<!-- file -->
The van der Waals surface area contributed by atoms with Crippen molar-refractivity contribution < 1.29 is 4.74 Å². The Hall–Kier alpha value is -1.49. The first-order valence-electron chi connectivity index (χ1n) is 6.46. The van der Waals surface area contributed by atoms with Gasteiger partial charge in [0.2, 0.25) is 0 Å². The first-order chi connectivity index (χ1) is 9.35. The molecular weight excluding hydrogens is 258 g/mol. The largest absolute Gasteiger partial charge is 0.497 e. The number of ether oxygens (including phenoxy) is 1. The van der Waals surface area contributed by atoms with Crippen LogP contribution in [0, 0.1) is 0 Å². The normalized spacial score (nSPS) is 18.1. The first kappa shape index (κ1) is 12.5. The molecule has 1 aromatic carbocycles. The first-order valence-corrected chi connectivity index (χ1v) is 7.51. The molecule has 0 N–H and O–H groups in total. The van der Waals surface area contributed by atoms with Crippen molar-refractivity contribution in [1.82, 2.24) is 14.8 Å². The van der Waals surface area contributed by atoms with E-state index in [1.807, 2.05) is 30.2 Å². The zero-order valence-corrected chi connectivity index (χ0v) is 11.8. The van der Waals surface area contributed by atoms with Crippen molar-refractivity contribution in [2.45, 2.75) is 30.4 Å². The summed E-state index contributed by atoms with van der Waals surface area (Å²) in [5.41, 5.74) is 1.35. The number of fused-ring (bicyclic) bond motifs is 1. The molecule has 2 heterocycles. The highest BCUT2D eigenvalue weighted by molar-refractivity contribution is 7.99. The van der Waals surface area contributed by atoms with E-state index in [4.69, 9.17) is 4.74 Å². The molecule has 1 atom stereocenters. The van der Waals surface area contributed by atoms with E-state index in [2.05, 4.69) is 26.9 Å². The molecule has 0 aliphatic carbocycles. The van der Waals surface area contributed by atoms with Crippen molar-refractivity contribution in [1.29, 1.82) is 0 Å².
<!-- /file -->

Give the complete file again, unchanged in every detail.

The van der Waals surface area contributed by atoms with Crippen molar-refractivity contribution < 1.29 is 4.74 Å². The Hall–Kier alpha value is -1.49. The first-order valence-electron chi connectivity index (χ1n) is 6.46. The van der Waals surface area contributed by atoms with Gasteiger partial charge in [0.2, 0.25) is 0 Å². The first-order chi connectivity index (χ1) is 9.35. The molecular weight excluding hydrogens is 258 g/mol. The largest absolute Gasteiger partial charge is 0.497 e. The number of ether oxygens (including phenoxy) is 1. The van der Waals surface area contributed by atoms with Crippen LogP contribution in [0, 0.1) is 0 Å². The normalized spacial score (nSPS) is 18.1. The first kappa shape index (κ1) is 12.5. The molecule has 1 aromatic carbocycles. The first-order valence-corrected chi connectivity index (χ1v) is 7.51. The molecule has 0 N–H and O–H groups in total. The van der Waals surface area contributed by atoms with Crippen molar-refractivity contribution in [1.82, 2.24) is 14.8 Å². The van der Waals surface area contributed by atoms with E-state index in [1.807, 2.05) is 30.2 Å². The zero-order valence-corrected chi connectivity index (χ0v) is 11.8. The van der Waals surface area contributed by atoms with Crippen molar-refractivity contribution in [2.45, 2.75) is 30.4 Å². The summed E-state index contributed by atoms with van der Waals surface area (Å²) in [5.41, 5.74) is 1.35. The number of fused-ring (bicyclic) bond motifs is 1. The molecule has 2 heterocycles. The highest BCUT2D eigenvalue weighted by molar-refractivity contribution is 7.99. The van der Waals surface area contributed by atoms with E-state index in [4.69, 9.17) is 4.74 Å². The molecule has 1 atom stereocenters. The van der Waals surface area contributed by atoms with E-state index in [2.05, 4.69) is 26.9 Å². The molecule has 0 aliphatic carbocycles. The van der Waals surface area contributed by atoms with Crippen molar-refractivity contribution in [1.29, 1.82) is 0 Å².